There is a lot of talk about bees these days here on the farm. Not only is it the time of year when bees come out to start pollinating the flowers of many of the plants here in the Willamette Valley, but it’s also the time of the year when a lot of pests come out. This makes it especially challenging for many farmers who are as diversified as we are. On the one hand as a farmer I need to take care of the crops that do not require bees and have many bugs that are attacking them, but I also need to make sure to protect the bees which are very important not only to our crops and neighbors crops, but to food supply in general (as seen below).
So how do we do it? How do I spray a crop with insecticides while at the same time protecting bees? It’s a good and fair question to ask of farmers. For us there are a lot of factors in play. We have choices and I would like to line out a few that we consider.
1. Timing. Bees like many insects are not always out and about. While they are “busy” by nature, the times when they rest or stay in their hives can be timed and worked around. This gives us windows of opportunity to make sensitive applications. For instance spraying at night or during the cool morning hours when those little workers are in their hives.
2. Where the bees are located. This is important because even if you spray an insecticide at night, you should always avoid spraying chemicals that could be harmful to bees on crops that have blooms. This is when reading labels on your insecticides is so important. Knowing if the chemical is harmful to bees and how long that time period will last is essential in knowing that you’re not causing harm to bees. Many times this can also mean moving the bees out of the field for a time period in order to safely protect your crop and the pollinators.
3. Insecticide Choice. There has been a lot of research done in the area of bees. Bayer CropScience has been a leader in the recent past showing that they believe there are advances in technology that help us find safer products for bees. They also have been on the forefront of new technologies that have lead the way in helping to make bees healthier, make crops safer sites for them to thrive, and make farmers rest assured that they are not hurting these important insects.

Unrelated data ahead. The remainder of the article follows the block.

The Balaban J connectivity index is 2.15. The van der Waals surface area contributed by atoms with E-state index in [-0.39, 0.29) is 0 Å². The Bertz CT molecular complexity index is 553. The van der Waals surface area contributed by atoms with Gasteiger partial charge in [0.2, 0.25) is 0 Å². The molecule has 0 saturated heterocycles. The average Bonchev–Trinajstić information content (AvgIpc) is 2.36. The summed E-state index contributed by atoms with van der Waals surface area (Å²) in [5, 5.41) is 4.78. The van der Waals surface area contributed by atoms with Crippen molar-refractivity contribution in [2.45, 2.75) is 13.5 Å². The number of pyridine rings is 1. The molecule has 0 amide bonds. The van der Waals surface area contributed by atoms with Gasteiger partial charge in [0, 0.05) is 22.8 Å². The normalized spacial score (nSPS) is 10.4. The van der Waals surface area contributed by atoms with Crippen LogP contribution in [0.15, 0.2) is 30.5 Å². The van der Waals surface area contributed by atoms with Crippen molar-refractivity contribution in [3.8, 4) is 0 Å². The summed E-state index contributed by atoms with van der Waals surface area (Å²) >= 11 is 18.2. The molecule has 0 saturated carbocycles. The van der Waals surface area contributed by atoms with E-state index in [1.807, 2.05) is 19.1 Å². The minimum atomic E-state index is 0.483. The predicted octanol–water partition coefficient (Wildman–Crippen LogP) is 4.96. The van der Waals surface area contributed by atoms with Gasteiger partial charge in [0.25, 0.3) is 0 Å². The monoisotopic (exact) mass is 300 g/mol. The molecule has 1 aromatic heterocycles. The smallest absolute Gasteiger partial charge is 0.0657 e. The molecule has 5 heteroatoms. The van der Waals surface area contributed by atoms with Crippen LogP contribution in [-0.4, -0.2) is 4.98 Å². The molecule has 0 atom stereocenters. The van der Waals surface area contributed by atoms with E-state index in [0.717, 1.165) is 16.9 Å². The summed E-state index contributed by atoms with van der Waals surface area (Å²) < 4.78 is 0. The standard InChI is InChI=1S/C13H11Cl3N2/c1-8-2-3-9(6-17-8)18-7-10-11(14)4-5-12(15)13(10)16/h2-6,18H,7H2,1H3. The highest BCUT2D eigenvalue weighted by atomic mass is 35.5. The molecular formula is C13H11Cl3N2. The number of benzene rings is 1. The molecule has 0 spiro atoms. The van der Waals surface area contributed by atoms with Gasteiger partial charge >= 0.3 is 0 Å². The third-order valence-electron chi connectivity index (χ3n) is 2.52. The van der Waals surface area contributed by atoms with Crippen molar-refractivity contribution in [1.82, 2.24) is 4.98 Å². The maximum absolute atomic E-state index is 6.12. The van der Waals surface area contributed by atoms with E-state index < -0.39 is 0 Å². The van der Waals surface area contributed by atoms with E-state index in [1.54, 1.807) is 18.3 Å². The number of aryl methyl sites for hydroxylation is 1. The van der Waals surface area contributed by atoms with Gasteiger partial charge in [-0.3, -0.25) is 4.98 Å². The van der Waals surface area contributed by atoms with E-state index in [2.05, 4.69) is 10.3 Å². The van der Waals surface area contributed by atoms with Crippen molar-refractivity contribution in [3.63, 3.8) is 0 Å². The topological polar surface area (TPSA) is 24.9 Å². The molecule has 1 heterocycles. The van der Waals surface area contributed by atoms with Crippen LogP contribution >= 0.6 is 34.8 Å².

4. Not spraying at all. Of course this is an option and I will say one that we take seriously. Many times we will select a timing of spray that minimizes risk, say early in the morning, and then will take it a step further and leave a buffer (an unsprayed area) between any blooms and the insecticide. While this isn’t the best for the crop we are trying to protect, we also understand that sometimes there is just no silver bullet and you have to triage how you manage all your crops across the board.
See…the bees love this farmer!
As farmers I can’t tell you enough how aware we are of the importance of bees for our crops. These are just four important factors that we take into account when the time comes that we need to make a decision about spraying insecticide. This list of four, it’s only the beginning in a long line of decisions that we have to make. I have to admit it would be a lot easier to farm without an entire ecosystem in mind, but as a farmer that is a luxury that I simply cannot afford.
To learn more about bees and how the relationship between them and farmers is being taken care of here in Oregon and across the nation, I urge you to check out these great blogs:
Oregon Green – How a bee is born
It’s MomSense – Hold on Honey, What’s the Buzz about Bees?
Bees Please: Cooperation Needed to Protect a Vital Food Supply Link